GRAB YOUR PARTNER
Whether you’re running or strength-training, making your lunch hour your extra fitness time means you may be able
to convince a colleague to join you—and that can be motivating for both of you. That being said, McDonald recommends finding someone who has the same goals and fitness priorities as you do, so you can ensure you’ll be consistent.
December 12th, 2014
We check. Sometimes by the hour. And on the worst days, by the minute. We’re checking for sub-zero temperatures, for chilly winds, and for icy conditions. We’re also checking our commitment, our fortitude, and our sanity as we decide to head out for a wintry run.
But take heart – for every degree of cold and dreariness out there we can layer up to meet the elements with a protective winter running jacket. This is the layer that keeps us warm, makes us seen, and turns us into “that runner” who gets out there when others are cozily indoors. My current winter running jacket, the Nike Shield Max, has helped me to discover some key features that you should consider in finding your own perfect winter running jacket.
Nike Shield Max Running Jacket
Break the Wind
With winter running, the most strenuous condition to deal with isn’t so much the cold, but the wind. Layers can combat the cold, but we need wind-proofing to deal with the wind. Look for jackets where the front layer is at least wind-resistant while the back layer should be a more breathable fabric or provide ventiliaton.
Rear ventilation and reflective details keep you cool and seen.
Fifty Shades of Bright
Most wintry days are just shades of grey and everything and everyone can end up looking flat and muted. Bright colours like orange and yellow aren’t just good for crossing guards – they’re also good for runners who want to make sure that they’re seen.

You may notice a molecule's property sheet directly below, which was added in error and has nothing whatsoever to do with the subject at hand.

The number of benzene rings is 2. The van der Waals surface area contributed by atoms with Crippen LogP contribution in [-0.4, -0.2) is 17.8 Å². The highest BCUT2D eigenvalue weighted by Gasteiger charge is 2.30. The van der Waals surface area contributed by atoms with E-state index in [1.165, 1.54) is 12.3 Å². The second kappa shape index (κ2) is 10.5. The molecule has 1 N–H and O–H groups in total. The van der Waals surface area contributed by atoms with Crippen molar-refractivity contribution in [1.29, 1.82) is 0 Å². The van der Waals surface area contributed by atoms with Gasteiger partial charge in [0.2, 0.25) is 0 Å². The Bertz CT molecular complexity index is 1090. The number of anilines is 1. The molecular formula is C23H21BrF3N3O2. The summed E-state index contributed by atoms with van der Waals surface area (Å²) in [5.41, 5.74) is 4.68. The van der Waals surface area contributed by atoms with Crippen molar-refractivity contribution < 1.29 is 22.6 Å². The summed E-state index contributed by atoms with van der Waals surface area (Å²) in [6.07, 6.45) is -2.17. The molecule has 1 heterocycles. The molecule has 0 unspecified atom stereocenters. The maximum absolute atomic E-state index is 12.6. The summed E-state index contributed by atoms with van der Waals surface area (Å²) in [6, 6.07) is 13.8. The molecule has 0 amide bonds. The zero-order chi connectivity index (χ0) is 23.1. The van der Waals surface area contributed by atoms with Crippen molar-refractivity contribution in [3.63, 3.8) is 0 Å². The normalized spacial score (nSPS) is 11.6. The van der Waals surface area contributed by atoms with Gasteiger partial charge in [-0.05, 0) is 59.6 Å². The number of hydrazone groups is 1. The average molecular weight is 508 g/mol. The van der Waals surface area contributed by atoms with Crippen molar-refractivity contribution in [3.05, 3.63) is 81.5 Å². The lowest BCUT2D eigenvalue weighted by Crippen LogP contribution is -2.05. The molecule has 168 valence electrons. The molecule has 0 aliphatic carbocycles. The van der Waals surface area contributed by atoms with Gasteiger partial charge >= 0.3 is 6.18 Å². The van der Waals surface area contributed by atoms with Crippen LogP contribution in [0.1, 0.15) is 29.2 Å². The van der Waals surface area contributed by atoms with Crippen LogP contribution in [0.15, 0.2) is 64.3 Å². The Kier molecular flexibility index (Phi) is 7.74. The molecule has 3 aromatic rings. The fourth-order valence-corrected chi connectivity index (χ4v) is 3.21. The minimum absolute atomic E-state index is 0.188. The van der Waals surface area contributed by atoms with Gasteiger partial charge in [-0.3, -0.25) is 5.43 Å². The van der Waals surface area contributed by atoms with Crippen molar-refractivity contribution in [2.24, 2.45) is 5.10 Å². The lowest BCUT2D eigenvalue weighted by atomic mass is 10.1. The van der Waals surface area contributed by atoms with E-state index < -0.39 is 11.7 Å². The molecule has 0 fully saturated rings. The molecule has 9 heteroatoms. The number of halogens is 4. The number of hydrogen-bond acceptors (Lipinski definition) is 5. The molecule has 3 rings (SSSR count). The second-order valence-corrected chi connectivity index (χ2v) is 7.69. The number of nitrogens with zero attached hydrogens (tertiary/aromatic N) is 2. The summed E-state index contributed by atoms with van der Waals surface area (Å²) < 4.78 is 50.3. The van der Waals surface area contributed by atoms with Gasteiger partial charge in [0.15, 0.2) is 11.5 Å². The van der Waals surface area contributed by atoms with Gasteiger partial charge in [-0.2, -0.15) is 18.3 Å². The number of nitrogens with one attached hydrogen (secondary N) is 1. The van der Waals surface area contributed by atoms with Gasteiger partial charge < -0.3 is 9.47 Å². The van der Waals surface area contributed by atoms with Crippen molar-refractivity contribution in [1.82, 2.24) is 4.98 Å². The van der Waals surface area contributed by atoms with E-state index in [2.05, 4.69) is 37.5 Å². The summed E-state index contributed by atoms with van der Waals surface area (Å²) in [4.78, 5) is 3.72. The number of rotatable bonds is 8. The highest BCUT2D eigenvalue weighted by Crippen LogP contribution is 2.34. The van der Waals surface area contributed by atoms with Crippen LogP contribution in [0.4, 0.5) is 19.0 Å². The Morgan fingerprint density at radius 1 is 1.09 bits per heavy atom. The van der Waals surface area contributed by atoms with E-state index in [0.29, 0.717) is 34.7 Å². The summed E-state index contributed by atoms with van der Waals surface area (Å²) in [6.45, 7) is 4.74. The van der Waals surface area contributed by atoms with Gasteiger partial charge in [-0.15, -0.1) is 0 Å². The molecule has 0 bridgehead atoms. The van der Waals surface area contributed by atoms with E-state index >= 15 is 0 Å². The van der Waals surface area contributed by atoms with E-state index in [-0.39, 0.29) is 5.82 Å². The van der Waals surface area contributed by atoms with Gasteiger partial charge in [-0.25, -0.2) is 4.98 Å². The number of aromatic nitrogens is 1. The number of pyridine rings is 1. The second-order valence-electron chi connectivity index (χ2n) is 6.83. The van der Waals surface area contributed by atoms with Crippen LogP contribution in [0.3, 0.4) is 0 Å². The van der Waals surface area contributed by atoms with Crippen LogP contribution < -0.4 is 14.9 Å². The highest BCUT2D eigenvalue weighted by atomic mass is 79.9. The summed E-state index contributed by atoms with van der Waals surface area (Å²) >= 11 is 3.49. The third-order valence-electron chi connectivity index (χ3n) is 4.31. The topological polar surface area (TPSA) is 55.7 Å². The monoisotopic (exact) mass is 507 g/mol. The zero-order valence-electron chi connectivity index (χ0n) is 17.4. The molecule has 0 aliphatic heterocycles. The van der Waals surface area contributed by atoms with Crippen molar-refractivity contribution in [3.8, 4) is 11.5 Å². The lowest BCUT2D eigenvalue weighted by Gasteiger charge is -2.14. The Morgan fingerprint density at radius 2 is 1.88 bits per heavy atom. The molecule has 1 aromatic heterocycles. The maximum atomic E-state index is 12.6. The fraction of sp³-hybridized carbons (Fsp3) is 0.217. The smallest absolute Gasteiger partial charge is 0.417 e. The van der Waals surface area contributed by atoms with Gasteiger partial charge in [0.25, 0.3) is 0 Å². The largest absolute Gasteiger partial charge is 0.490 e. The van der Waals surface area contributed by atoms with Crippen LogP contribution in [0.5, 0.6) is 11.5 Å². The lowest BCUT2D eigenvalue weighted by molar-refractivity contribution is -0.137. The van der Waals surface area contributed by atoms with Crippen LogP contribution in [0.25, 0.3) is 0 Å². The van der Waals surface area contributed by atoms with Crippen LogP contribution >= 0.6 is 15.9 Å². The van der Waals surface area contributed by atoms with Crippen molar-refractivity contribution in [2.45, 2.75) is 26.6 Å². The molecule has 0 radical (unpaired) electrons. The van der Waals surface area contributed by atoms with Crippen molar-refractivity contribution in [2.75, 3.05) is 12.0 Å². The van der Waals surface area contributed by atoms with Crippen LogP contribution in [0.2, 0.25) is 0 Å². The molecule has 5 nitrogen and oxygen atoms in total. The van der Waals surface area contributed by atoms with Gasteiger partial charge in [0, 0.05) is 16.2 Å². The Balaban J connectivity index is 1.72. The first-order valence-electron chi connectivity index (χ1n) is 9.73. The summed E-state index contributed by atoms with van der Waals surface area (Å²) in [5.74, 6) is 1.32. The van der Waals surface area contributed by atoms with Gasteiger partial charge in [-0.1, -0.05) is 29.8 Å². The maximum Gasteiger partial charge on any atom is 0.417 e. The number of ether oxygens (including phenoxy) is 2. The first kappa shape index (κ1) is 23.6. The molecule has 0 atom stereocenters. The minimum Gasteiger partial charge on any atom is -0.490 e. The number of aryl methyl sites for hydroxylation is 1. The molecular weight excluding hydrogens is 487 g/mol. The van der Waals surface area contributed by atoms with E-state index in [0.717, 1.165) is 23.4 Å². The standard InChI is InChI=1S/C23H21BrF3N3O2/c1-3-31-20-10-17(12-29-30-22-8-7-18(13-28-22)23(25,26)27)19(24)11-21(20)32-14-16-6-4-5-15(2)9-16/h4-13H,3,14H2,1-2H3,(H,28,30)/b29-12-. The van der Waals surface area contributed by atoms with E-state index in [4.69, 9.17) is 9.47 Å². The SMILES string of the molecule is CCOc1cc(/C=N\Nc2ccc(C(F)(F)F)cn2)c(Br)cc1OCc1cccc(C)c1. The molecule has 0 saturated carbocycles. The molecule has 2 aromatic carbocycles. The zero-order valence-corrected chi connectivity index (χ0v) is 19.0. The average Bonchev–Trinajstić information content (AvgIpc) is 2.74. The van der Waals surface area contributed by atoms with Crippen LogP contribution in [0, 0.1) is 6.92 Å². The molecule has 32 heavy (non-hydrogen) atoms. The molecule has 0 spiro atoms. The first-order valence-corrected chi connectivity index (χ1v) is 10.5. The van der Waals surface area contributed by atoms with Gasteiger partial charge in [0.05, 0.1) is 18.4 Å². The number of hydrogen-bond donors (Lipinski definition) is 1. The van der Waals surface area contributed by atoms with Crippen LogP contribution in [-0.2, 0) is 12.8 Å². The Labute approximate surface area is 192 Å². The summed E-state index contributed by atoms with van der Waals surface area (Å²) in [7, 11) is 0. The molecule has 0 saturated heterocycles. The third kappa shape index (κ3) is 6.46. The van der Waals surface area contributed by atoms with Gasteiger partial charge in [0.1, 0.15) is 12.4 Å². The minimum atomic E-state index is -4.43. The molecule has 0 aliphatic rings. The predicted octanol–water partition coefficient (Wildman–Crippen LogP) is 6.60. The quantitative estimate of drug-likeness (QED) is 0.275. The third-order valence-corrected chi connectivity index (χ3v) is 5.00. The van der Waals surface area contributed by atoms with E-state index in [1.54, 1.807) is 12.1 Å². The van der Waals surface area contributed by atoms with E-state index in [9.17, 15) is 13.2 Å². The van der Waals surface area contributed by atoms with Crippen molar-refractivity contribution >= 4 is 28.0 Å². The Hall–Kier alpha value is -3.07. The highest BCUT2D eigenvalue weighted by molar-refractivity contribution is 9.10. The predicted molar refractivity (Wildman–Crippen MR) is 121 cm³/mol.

Shine Bright Like a Diamond
Shorter winter days mean we’re more likely to be running in the dark. And when it’s dark, we want to be reflective so that our motor vehicle friends can clearly see us. Reflective details around our torso are at the right height for vehicle headlights while reflective arms help to draw greater attention through motion.
An adjustable, detachable hood provides a lot of versatility.
Get in the Right Hood
Hoods are great when you need them, but are a flopping pain when you don’t. Having a detachable hood gives you the option of extra protection when you want it. Cinch chords around the back and the face provide a customized fit and having a bill at the top prevents the hood from squishing down to your face (not pretty).
With a little bit of ingenuity, the cuffs of a jacket can serve multiple purposes. Thumbholes integrated into the cuffs means that they’re not visibly part of the sleeve that can elegantly hide the fact that you’re wearing a running jacket (unless it’s bright orange of course). Cuffs with an integrated fold over enable them to be used as mitts when needed.
Multi-purpose cuffs provide fit and warmth.
Zip It Up
When we’re winter running, many of us are out in tights. And if we’re in tights, we’re definitely out of pockets. For me, having zippered pockets in my jacket is essential for me to stow away my gloves, keys, emergency ID and money.
So when the running forecast just doesn’t look too appealing, having a great winter running jacket can at least make a bright and reflective statement to those around you. Knowing that your jacket will help you to fight the cold and wind will also help you to fight the most difficult winter obstacle: our own excuses.
Keep the winter running going,
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December 8th, 2014
In June, we started the Couch to Marathon program, in which a group of non-runners would train for a year in pursuit of the marathon. On Sunday, we finished our 10K race, the Tannenbaum, which places us exactly halfway through the process. And what a process it’s been! I’ll begin with an examination of race day, then digress from there.